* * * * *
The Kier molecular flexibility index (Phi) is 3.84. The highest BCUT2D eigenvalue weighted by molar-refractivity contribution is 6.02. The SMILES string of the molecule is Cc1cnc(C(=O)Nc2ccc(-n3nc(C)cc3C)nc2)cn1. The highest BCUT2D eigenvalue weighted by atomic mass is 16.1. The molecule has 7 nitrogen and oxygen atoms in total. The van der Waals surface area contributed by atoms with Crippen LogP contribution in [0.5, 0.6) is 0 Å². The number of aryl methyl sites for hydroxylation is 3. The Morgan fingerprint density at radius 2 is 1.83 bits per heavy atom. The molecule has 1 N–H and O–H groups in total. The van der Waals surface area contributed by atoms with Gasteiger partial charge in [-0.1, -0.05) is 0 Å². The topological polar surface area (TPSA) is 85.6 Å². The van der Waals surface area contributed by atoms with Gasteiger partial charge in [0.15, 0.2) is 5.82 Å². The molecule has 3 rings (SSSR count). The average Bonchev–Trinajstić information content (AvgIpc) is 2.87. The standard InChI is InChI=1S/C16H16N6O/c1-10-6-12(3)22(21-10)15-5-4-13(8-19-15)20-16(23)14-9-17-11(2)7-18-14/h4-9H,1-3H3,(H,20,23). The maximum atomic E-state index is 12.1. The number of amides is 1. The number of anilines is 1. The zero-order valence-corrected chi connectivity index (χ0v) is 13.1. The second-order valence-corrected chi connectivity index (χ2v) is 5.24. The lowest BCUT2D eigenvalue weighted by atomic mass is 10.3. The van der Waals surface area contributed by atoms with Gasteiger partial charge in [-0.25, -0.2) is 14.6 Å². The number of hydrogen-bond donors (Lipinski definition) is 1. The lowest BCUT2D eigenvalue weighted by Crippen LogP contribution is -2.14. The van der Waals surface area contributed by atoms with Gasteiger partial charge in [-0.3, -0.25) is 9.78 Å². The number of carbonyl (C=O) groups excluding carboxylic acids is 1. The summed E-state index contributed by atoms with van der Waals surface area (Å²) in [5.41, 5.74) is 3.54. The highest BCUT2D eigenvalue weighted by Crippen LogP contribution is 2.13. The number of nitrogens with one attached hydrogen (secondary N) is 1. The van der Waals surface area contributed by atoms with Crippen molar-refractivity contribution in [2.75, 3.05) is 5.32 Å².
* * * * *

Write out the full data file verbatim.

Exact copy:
The Kier molecular flexibility index (Phi) is 3.84. The highest BCUT2D eigenvalue weighted by molar-refractivity contribution is 6.02. The SMILES string of the molecule is Cc1cnc(C(=O)Nc2ccc(-n3nc(C)cc3C)nc2)cn1. The highest BCUT2D eigenvalue weighted by atomic mass is 16.1. The molecule has 7 nitrogen and oxygen atoms in total. The van der Waals surface area contributed by atoms with Crippen LogP contribution in [0.5, 0.6) is 0 Å². The number of aryl methyl sites for hydroxylation is 3. The Morgan fingerprint density at radius 2 is 1.83 bits per heavy atom. The molecule has 1 N–H and O–H groups in total. The van der Waals surface area contributed by atoms with Gasteiger partial charge in [-0.1, -0.05) is 0 Å². The topological polar surface area (TPSA) is 85.6 Å². The van der Waals surface area contributed by atoms with Gasteiger partial charge in [0.15, 0.2) is 5.82 Å². The molecule has 3 rings (SSSR count). The average Bonchev–Trinajstić information content (AvgIpc) is 2.87. The standard InChI is InChI=1S/C16H16N6O/c1-10-6-12(3)22(21-10)15-5-4-13(8-19-15)20-16(23)14-9-17-11(2)7-18-14/h4-9H,1-3H3,(H,20,23). The maximum atomic E-state index is 12.1. The number of amides is 1. The number of anilines is 1. The zero-order valence-corrected chi connectivity index (χ0v) is 13.1. The second-order valence-corrected chi connectivity index (χ2v) is 5.24. The lowest BCUT2D eigenvalue weighted by atomic mass is 10.3. The van der Waals surface area contributed by atoms with Gasteiger partial charge in [-0.25, -0.2) is 14.6 Å². The number of hydrogen-bond donors (Lipinski definition) is 1. The lowest BCUT2D eigenvalue weighted by Crippen LogP contribution is -2.14. The van der Waals surface area contributed by atoms with Gasteiger partial charge in [-0.3, -0.25) is 9.78 Å². The number of carbonyl (C=O) groups excluding carboxylic acids is 1. The summed E-state index contributed by atoms with van der Waals surface area (Å²) in [5.41, 5.74) is 3.54. The highest BCUT2D eigenvalue weighted by Crippen LogP contribution is 2.13. The number of nitrogens with one attached hydrogen (secondary N) is 1. The van der Waals surface area contributed by atoms with Crippen molar-refractivity contribution in [2.75, 3.05) is 5.32 Å².